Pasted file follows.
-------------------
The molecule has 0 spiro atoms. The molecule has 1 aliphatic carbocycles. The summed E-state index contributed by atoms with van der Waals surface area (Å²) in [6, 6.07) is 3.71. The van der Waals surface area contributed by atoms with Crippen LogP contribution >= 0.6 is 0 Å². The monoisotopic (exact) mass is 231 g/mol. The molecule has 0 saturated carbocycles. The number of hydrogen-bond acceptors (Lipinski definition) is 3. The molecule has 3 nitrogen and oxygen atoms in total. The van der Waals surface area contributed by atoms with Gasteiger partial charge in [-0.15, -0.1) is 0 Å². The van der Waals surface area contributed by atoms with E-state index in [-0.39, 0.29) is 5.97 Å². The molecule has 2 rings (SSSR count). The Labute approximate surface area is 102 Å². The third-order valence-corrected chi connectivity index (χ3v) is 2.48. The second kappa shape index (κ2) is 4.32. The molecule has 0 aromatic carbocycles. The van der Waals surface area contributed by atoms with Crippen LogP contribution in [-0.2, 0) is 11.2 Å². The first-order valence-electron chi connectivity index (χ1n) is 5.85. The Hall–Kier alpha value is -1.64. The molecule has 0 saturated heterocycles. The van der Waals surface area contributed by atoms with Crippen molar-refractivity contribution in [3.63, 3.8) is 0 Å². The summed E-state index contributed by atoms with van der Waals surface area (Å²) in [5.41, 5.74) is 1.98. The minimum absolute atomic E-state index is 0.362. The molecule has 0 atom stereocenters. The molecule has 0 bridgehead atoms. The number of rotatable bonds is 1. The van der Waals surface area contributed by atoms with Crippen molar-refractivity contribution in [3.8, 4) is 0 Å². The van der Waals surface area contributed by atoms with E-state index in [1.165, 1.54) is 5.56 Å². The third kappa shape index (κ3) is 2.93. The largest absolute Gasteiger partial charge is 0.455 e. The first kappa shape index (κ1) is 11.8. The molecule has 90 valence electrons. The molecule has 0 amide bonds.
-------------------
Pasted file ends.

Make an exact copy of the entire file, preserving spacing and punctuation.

The molecule has 0 spiro atoms. The molecule has 1 aliphatic carbocycles. The summed E-state index contributed by atoms with van der Waals surface area (Å²) in [6, 6.07) is 3.71. The van der Waals surface area contributed by atoms with Crippen LogP contribution >= 0.6 is 0 Å². The monoisotopic (exact) mass is 231 g/mol. The molecule has 0 saturated carbocycles. The number of hydrogen-bond acceptors (Lipinski definition) is 3. The molecule has 3 nitrogen and oxygen atoms in total. The van der Waals surface area contributed by atoms with Gasteiger partial charge in [-0.15, -0.1) is 0 Å². The van der Waals surface area contributed by atoms with E-state index in [-0.39, 0.29) is 5.97 Å². The molecule has 2 rings (SSSR count). The Labute approximate surface area is 102 Å². The third-order valence-corrected chi connectivity index (χ3v) is 2.48. The second kappa shape index (κ2) is 4.32. The molecule has 0 aromatic carbocycles. The van der Waals surface area contributed by atoms with Crippen LogP contribution in [-0.2, 0) is 11.2 Å². The first-order valence-electron chi connectivity index (χ1n) is 5.85. The Hall–Kier alpha value is -1.64. The molecule has 0 saturated heterocycles. The van der Waals surface area contributed by atoms with Crippen molar-refractivity contribution in [3.63, 3.8) is 0 Å². The summed E-state index contributed by atoms with van der Waals surface area (Å²) in [5.41, 5.74) is 1.98. The minimum absolute atomic E-state index is 0.362. The molecule has 0 atom stereocenters. The molecule has 0 bridgehead atoms. The number of rotatable bonds is 1. The van der Waals surface area contributed by atoms with Crippen molar-refractivity contribution in [3.8, 4) is 0 Å². The van der Waals surface area contributed by atoms with E-state index in [1.165, 1.54) is 5.56 Å². The third kappa shape index (κ3) is 2.93. The largest absolute Gasteiger partial charge is 0.455 e. The first kappa shape index (κ1) is 11.8. The molecule has 90 valence electrons. The molecule has 0 amide bonds.